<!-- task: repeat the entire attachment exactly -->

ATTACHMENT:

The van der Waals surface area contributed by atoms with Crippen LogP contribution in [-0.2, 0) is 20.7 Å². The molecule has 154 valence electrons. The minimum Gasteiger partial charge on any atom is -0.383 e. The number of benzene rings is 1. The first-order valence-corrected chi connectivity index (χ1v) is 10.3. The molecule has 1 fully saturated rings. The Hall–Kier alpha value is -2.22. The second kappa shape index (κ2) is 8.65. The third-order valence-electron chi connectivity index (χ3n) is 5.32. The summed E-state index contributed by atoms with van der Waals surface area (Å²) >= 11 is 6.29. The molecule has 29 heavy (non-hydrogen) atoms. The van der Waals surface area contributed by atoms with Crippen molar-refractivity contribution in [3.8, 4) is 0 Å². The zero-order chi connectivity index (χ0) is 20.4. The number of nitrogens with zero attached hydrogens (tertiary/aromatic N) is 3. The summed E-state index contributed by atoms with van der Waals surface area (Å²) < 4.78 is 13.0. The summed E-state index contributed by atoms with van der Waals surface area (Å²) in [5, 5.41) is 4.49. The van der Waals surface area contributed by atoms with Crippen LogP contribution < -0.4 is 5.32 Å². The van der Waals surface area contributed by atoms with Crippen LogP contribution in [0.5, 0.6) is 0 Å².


The van der Waals surface area contributed by atoms with Crippen LogP contribution in [-0.2, 0) is 20.7 Å². The molecule has 154 valence electrons. The minimum Gasteiger partial charge on any atom is -0.383 e. The number of benzene rings is 1. The first-order valence-corrected chi connectivity index (χ1v) is 10.3. The molecule has 1 fully saturated rings. The Hall–Kier alpha value is -2.22. The second kappa shape index (κ2) is 8.65. The third-order valence-electron chi connectivity index (χ3n) is 5.32. The summed E-state index contributed by atoms with van der Waals surface area (Å²) >= 11 is 6.29. The molecule has 29 heavy (non-hydrogen) atoms. The van der Waals surface area contributed by atoms with Crippen molar-refractivity contribution in [3.8, 4) is 0 Å². The zero-order chi connectivity index (χ0) is 20.4. The number of nitrogens with zero attached hydrogens (tertiary/aromatic N) is 3. The summed E-state index contributed by atoms with van der Waals surface area (Å²) < 4.78 is 13.0. The summed E-state index contributed by atoms with van der Waals surface area (Å²) in [5, 5.41) is 4.49. The van der Waals surface area contributed by atoms with Crippen LogP contribution < -0.4 is 5.32 Å². The van der Waals surface area contributed by atoms with Crippen LogP contribution in [0.5, 0.6) is 0 Å².